Genitive for Beginners in Slovenian

Genitive for Beginners in Slovenian

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Welcome to our Slovenian grammar course for beginners! Today we're going to talk about Genitive.
Before reading the article, we strongly recommend that you read the lesson about the Nominative case for slovenian nouns and adjectives.

Genitive

Genitive (Rodilnik) stands in contrast to the accusative case. In Slovenian, there's a rule that negative forms are mostly expressed through the genitive case.
For example:
Imam čas (I have time, accusative case);
Nimam časa (I don't have time, genitive case).

Nouns and adjectives in this case answer the questions koga? (whom), česa? (what). This case is primarily used for negation without prepositions:
Ne jem (česa) špagetov (I don't eat spaghetti);
Ne vidim (koga) Boruta (I don't see Borut).

A distinct characteristic is that nouns in this case are used in conjunction with negative forms of the verb "to be." For example:
Mame ni doma (Mom is not at home).

Additionally, the genitive case can be used in the following situations:

- When using two nouns in sequence:
Tečaj (česa) slovenskega jezika (Slovenian language course);
Šef (česa) kuhinje (Kitchen chef).

- To express quantity:
Pet (koga) gostov (Five guests);
En kozarec (česa) vina (One glass of wine).

- Alongside verbs bati se (to be afraid of someone), spominjati se (to remember someone), veseliti se (to be happy about something).

- For indicating dates:
Petega oktobra (Fifth of October)

- With prepositions "iz," "z," "s," which answer the question od kod? (from where):
iz Ljubljane (from Ljubljana);
z letališča (from the airport).

- With prepositions "od" ... "do," which answer the questions od kod? (from where) and do kod? (to where):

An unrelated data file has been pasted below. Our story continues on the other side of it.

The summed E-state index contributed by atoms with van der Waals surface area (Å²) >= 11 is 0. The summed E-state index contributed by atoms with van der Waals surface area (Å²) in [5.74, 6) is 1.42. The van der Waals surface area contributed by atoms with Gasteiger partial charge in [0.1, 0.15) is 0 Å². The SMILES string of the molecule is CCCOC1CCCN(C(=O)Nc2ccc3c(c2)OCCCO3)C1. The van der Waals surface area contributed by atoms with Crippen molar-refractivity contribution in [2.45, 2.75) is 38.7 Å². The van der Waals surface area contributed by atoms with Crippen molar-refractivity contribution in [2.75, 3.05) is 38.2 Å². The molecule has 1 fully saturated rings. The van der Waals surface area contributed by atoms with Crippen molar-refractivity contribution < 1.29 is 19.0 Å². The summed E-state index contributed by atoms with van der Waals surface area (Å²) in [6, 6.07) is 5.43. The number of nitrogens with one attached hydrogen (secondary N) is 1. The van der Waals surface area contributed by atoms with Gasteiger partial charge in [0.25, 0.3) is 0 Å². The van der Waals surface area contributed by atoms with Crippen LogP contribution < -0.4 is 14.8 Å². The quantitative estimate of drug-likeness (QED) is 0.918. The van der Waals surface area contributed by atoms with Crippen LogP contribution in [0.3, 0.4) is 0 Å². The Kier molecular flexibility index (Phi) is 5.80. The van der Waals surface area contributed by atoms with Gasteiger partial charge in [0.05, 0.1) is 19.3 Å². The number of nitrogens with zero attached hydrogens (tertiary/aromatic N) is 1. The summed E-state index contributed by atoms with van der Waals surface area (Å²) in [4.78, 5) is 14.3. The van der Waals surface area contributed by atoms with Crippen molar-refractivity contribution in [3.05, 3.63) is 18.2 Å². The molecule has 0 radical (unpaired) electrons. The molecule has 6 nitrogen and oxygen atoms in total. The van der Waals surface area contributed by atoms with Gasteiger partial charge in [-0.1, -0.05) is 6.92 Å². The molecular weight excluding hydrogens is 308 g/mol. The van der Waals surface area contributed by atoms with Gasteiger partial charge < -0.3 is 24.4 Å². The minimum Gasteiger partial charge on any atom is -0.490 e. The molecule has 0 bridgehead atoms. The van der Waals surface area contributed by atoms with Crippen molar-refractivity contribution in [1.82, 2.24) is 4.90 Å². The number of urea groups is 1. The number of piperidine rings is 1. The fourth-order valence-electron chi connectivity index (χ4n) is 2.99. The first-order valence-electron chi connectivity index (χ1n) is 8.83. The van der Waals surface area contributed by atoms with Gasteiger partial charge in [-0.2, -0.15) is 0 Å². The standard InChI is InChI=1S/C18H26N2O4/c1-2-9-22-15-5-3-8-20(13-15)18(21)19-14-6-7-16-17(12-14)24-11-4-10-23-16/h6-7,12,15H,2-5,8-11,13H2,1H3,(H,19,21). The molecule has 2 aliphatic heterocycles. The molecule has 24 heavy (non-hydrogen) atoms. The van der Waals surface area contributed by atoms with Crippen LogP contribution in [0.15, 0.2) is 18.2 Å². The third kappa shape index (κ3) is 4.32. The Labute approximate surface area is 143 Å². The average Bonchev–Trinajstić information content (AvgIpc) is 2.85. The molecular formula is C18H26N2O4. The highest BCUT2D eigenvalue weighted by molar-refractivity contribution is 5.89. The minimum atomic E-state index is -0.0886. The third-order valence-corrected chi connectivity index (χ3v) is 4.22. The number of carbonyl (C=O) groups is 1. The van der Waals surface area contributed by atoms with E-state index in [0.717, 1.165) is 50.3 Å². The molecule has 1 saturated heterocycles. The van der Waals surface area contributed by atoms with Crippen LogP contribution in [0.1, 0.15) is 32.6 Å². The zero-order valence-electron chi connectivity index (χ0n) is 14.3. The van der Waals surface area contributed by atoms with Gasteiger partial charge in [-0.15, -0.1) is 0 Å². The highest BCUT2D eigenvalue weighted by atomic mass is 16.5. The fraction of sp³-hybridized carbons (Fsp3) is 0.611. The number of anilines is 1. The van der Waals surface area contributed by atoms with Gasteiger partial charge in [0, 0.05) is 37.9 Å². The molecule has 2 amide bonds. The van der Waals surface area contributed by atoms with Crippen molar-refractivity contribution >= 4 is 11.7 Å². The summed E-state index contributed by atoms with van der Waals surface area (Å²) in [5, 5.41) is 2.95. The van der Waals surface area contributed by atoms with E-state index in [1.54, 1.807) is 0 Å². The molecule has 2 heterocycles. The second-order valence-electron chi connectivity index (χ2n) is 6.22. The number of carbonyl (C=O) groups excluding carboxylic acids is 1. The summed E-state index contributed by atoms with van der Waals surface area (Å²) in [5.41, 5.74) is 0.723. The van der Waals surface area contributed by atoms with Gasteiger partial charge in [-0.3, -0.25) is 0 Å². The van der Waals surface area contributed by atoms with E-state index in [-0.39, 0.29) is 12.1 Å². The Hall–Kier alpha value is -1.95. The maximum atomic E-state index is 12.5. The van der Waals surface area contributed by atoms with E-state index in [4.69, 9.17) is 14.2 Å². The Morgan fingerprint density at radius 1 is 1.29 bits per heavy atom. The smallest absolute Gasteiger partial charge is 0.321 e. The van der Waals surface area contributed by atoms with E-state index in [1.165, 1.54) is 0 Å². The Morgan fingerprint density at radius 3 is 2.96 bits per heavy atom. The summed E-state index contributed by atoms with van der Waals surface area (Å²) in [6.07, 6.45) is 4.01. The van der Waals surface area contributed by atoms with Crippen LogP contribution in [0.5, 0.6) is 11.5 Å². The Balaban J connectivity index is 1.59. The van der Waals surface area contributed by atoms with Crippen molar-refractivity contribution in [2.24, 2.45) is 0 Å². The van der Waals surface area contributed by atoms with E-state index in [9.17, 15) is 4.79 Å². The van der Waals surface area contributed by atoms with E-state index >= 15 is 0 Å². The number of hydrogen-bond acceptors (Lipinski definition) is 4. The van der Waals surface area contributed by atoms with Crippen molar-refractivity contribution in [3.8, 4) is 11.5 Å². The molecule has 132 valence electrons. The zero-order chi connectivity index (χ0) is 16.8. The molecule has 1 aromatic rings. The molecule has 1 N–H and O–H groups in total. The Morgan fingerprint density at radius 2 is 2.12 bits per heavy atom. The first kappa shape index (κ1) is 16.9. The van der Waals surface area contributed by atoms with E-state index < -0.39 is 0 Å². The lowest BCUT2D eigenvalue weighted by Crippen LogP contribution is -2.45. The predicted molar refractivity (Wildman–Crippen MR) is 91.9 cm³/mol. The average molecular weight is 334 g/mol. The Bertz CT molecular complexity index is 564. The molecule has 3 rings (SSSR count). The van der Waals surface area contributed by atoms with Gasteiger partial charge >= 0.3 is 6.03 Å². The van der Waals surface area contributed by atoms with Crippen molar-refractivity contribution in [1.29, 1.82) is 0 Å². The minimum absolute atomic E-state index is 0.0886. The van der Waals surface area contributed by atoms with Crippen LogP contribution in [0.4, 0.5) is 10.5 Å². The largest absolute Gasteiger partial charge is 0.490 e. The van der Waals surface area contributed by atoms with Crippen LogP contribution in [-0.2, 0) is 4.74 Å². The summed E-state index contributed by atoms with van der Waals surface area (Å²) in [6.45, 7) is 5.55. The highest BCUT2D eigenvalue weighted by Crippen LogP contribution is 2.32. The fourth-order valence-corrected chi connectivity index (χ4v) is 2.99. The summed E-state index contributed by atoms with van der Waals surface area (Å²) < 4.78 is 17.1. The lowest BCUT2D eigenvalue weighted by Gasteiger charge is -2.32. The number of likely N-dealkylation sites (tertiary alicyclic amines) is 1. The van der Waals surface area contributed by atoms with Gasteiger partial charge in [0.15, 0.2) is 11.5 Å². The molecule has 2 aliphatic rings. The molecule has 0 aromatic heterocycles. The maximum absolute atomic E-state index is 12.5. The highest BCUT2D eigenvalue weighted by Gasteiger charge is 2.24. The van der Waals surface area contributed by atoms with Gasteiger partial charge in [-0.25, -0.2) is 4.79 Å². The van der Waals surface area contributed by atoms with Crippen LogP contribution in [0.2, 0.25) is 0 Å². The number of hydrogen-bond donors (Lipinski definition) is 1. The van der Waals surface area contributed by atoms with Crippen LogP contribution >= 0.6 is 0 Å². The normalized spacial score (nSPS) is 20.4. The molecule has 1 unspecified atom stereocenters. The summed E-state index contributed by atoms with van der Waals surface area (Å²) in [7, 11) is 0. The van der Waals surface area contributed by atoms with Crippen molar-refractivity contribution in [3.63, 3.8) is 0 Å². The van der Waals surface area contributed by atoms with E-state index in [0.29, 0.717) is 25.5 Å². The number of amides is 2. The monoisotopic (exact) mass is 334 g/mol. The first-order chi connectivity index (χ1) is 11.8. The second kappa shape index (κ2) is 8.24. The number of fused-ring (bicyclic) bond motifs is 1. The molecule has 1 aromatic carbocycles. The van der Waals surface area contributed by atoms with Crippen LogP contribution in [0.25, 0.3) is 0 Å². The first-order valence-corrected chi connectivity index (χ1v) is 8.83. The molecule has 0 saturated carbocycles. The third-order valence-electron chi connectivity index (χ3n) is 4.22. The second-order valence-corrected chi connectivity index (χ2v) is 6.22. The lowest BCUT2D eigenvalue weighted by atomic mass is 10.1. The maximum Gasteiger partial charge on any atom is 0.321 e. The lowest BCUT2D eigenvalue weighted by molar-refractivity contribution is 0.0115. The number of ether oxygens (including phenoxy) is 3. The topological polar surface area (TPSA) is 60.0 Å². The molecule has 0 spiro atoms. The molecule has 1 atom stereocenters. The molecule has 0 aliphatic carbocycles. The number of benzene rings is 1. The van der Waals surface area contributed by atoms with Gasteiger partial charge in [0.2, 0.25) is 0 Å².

Od letališča do centra mesta (From the airport to the city center).

- With words zraven (next to), poleg (besides), blizu (near), nasproti (opposite), mimo (by) which answer the question kje? (where):
Zraven okna (Next to the window);
Blizu šole (Near the school);
Mimo pošte (Past the post office).

- With the word brez (without something):
Brez sladkorja (without sugar).

Singular form

Now, let's examine the endings that nouns and adjectives have in this case.
Velikega psa - A big dog (masculine);
Dobrega filma - A good movie (masculine);
Moje prijateljice - My friend (feminine);
Zanimive stvari - An interesting thing (feminine);
Nedeljskega kosila - Sunday lunch (neuter);
Športnega igrišča - Sports field (neuter).
In the singular form, nouns and adjectives of masculine and neuter genders share the same ending (-ega for adjectives and -a for nouns). Adjectives and nouns of feminine gender have endings -e and, in certain cases, -i (for nouns without endings in the nominative case).

Dual and Plural form

Regarding the dual and plural numbers, their forms are the same. Therefore, we'll present them below without distinction:
Velikih psov - Big dogs (masculine);
Dobrih filmov - Good movies (masculine);
Mojih prijateljic - My friends (feminine);
Zanimivih stvari - Interesting things (feminine);
Nedeljskih kosil - Sunday lunches (neuter);
Športnih igrišč - Sports fields (neuter).
It's worth noting that the genitive case gives all adjectives the ending -ih in the dual and plural forms. Nouns of masculine gender have endings -ov or -ev, while nouns of feminine and neuter genders do not have distinct endings. Nouns of feminine gender without endings in the nominative case have the same forms in both the singular and plural numbers.

Summary

We hope that everything is clear about Genitive after reading the article. We are waiting you in the next lesson about the Dative case. Good luck!